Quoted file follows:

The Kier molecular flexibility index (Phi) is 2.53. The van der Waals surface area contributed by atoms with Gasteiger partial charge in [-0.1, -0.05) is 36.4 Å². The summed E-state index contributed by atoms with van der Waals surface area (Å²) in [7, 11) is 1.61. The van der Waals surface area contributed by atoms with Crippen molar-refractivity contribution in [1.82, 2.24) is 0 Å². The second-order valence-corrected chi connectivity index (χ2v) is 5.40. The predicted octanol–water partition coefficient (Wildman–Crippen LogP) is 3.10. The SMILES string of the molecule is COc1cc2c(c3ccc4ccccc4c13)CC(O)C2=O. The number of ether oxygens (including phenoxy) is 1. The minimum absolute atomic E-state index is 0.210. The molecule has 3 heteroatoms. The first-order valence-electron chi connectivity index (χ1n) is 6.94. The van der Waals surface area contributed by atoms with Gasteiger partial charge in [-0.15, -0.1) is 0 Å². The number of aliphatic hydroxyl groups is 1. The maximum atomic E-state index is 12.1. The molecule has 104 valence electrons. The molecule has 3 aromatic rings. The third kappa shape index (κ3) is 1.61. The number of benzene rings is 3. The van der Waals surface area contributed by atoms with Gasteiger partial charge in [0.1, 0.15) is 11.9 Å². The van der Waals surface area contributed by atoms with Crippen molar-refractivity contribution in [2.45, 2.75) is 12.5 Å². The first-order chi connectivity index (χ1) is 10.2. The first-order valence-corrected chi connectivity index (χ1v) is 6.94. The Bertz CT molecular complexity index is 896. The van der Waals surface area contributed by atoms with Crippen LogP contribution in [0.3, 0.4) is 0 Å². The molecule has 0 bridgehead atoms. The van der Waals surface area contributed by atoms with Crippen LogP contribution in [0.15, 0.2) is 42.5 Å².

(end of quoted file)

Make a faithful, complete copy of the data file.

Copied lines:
The Kier molecular flexibility index (Phi) is 2.53. The van der Waals surface area contributed by atoms with Gasteiger partial charge in [-0.1, -0.05) is 36.4 Å². The summed E-state index contributed by atoms with van der Waals surface area (Å²) in [7, 11) is 1.61. The van der Waals surface area contributed by atoms with Crippen molar-refractivity contribution in [1.82, 2.24) is 0 Å². The second-order valence-corrected chi connectivity index (χ2v) is 5.40. The predicted octanol–water partition coefficient (Wildman–Crippen LogP) is 3.10. The SMILES string of the molecule is COc1cc2c(c3ccc4ccccc4c13)CC(O)C2=O. The number of ether oxygens (including phenoxy) is 1. The minimum absolute atomic E-state index is 0.210. The molecule has 3 heteroatoms. The first-order valence-electron chi connectivity index (χ1n) is 6.94. The van der Waals surface area contributed by atoms with Gasteiger partial charge in [-0.15, -0.1) is 0 Å². The number of aliphatic hydroxyl groups is 1. The maximum atomic E-state index is 12.1. The molecule has 104 valence electrons. The molecule has 3 aromatic rings. The third kappa shape index (κ3) is 1.61. The number of benzene rings is 3. The van der Waals surface area contributed by atoms with Gasteiger partial charge in [0.1, 0.15) is 11.9 Å². The van der Waals surface area contributed by atoms with Crippen molar-refractivity contribution in [2.45, 2.75) is 12.5 Å². The first-order chi connectivity index (χ1) is 10.2. The first-order valence-corrected chi connectivity index (χ1v) is 6.94. The Bertz CT molecular complexity index is 896. The van der Waals surface area contributed by atoms with Crippen LogP contribution in [0.3, 0.4) is 0 Å². The molecule has 0 bridgehead atoms. The van der Waals surface area contributed by atoms with Crippen LogP contribution in [0.15, 0.2) is 42.5 Å².